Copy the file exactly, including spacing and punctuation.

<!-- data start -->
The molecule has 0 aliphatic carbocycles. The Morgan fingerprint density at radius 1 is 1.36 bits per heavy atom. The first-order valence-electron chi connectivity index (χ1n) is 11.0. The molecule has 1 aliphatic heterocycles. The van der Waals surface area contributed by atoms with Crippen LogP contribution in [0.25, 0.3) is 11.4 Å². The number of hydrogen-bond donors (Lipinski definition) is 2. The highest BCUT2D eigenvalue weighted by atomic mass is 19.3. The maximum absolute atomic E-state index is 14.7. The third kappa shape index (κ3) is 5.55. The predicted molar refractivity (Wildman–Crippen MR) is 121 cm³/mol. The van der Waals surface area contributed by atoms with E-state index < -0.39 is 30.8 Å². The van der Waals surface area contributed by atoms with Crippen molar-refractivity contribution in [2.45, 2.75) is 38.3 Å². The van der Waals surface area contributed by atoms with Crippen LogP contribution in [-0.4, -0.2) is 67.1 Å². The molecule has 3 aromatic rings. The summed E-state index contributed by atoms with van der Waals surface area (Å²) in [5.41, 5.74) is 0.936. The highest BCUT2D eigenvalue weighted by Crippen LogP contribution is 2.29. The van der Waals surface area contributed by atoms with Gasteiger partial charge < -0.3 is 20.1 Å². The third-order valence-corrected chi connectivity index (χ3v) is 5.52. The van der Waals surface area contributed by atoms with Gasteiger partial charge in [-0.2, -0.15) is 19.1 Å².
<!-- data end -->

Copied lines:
The molecule has 0 aliphatic carbocycles. The Morgan fingerprint density at radius 1 is 1.36 bits per heavy atom. The first-order valence-electron chi connectivity index (χ1n) is 11.0. The molecule has 1 aliphatic heterocycles. The van der Waals surface area contributed by atoms with Crippen LogP contribution in [0.25, 0.3) is 11.4 Å². The number of hydrogen-bond donors (Lipinski definition) is 2. The highest BCUT2D eigenvalue weighted by atomic mass is 19.3. The maximum absolute atomic E-state index is 14.7. The third kappa shape index (κ3) is 5.55. The predicted molar refractivity (Wildman–Crippen MR) is 121 cm³/mol. The van der Waals surface area contributed by atoms with E-state index < -0.39 is 30.8 Å². The van der Waals surface area contributed by atoms with Crippen molar-refractivity contribution in [2.45, 2.75) is 38.3 Å². The van der Waals surface area contributed by atoms with Crippen LogP contribution in [-0.4, -0.2) is 67.1 Å². The molecule has 3 aromatic rings. The summed E-state index contributed by atoms with van der Waals surface area (Å²) in [5.41, 5.74) is 0.936. The highest BCUT2D eigenvalue weighted by Crippen LogP contribution is 2.29. The van der Waals surface area contributed by atoms with Gasteiger partial charge < -0.3 is 20.1 Å². The third-order valence-corrected chi connectivity index (χ3v) is 5.52. The van der Waals surface area contributed by atoms with Gasteiger partial charge in [-0.2, -0.15) is 19.1 Å².